In order not to publicly snub Paris, Berlin is pretending to be open to discussion. "The point on the euro zone budget is included in our exploratory paper," Altmeier is quoted saying - "but merely concealed!" Media abroad are nourishing hopes that Germany's ruling elite may at least be prepared to consider an EU mechanism for financially offsetting Germany's currently extremely high trade surpluses. According to reports in US media, these results of the exploratory talks are a "quantum leap." compared to the failed three-way coalition deal with the Greens and the FDP - which vehemently opposes transfers across the currency union.[5] The German austerity dictate, which has unilaterally imposed a stringent austerity course on the EU, thereby cementing the socio-economic dichotomy of the currency zone into a German hub and a southern European periphery, would be perpetuated. Further disintegration of the battered euro monetary area would be predictable.

Hope and Convergence

The current SPD - CDU/CSU coalition paper, on the other hand, suggests an about face, the US Bloomberg news site announces with hope.[6] The paper speaks of the need to emphasize budgetary resources for economic stabilization in the euro zone. Not only the structural reforms, which Berlin has been calling for over the past few years, but also social convergence are named as objectives. It also envisages the possibility of setting up "an investment budget for the euro zone." The competence of the European Parliament could be expanded to cover managing these funds, as well as taking control of a, yet to be created, "European Monetary Fund." France's President, Emmanuel Macron has formulated an ambitious reform program that calls for a euro budget, the introduction of a European Finance Transaction Tax (FTT) and the harmonization of corporate taxes, to end this domain's "race to the bottom." All these points have now - at least in part - been addressed in the SPD - CDU/CSU exploratory paper.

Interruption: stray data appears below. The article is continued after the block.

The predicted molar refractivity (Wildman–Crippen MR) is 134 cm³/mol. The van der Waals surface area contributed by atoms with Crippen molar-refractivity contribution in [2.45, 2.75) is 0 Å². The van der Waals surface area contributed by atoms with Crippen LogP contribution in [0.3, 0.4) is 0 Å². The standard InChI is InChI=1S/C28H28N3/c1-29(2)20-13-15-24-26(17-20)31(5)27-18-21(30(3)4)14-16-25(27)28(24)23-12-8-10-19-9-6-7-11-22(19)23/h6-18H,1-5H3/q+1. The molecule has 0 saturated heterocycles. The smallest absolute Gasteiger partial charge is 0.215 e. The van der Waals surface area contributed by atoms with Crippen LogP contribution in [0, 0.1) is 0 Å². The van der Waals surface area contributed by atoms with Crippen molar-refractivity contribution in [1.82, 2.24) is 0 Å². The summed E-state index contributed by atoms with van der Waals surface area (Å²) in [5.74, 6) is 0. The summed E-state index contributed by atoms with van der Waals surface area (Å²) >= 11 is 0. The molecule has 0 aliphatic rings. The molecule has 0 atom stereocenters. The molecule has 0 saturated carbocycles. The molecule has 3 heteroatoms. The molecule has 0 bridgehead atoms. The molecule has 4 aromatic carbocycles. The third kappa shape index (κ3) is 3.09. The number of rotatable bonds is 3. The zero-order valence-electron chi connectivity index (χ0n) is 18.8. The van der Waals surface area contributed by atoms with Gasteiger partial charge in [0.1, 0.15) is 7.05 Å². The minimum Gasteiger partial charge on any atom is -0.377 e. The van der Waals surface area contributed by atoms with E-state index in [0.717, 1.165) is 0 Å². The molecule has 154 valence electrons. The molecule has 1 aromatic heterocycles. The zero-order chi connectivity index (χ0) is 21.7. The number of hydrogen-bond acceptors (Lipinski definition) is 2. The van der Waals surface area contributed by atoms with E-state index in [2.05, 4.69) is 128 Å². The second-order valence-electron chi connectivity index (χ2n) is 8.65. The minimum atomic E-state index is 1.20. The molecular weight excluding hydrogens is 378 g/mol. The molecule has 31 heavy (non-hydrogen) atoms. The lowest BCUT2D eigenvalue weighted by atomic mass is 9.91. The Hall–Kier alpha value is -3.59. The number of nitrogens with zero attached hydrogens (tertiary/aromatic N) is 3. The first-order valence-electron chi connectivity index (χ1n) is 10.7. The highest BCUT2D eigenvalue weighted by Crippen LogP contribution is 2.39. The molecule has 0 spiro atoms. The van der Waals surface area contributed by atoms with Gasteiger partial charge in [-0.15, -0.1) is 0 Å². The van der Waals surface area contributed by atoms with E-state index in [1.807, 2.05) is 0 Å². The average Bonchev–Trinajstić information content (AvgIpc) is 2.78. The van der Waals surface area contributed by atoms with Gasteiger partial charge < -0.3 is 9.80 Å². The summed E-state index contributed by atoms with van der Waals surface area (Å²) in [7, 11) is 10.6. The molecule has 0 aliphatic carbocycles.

Concessions to Maximize Exports

The export-oriented German economic structure, particularly Germany's current extremely high trade surplus, which forms the economic basis of German political domination over the euro zone, is the reason for debate in Berlin as well. In mid-January, the euro zone finance ministers again warned Germany to take measures to reduce Germany's excessive export surplus, which last year reached a new all-time high of the equivalence of US $287 billion.[7] Without the euro - which is structurally undervalued in comparison to Germany's economic clout - Germany would not have been able to accumulate such a high trade surplus. Therefore, Berlin has an existential interest in continuing to maintain the euro zone - to maximize its exports. It could become necessary to offset the consequences of Germany's trade surpluses - the debt accumulation of other EU nations - with fiscal transfers to prevent, at least in the intermediate term, the disintegration of the monetary zone. After all, with the onset of the discussion about fiscal transfers within the euro zone, Germany can insure the continuation of its predominance in that monetary area and transform this into hegemony, which, with moderate concessions, could also maintain the allegiance of the peripheral countries.

As Low as Possible

Chancellor Merkel, has made it clear that "limited" additional funding to aid investment in euro-area countries that received bailouts during the debt crisis could be envisioned.[8] She refused to state her position on France's proposal for establishing a euro minister of finances. Berlin will seek to keep the price of maintaining the euro zone as low as possible.


[1] Neuer Élysée-Vertrag soll noch dieses Jahr kommen. handelsblatt.com 22.01.2018.

[2] Merkel, Macron to deepen Franco-German cooperation, strengthen EU. uk.reuters.com 21.01.2018.

[3] Deutschland und Frankreich wollen neuen Schub für Europa. reuters.de 21.01.2018.

[4] Was Berlin und Paris miteinander vorhaben. sueddeutsche.de 19.01.2018.

[5], [6] Ferdinando Giuliano: German Support Unlocks Euro-Zone Change. bloomberg.com 18.01.2018.

[7] EU finance ministers to call on Germany to boost wages, investment. reuters.com 16.01.2018.

[8] Arne Delfs: Germany Moves to Speed Up Reply to Macron on Euro Proposals. bloomberg.com 17.01.2018.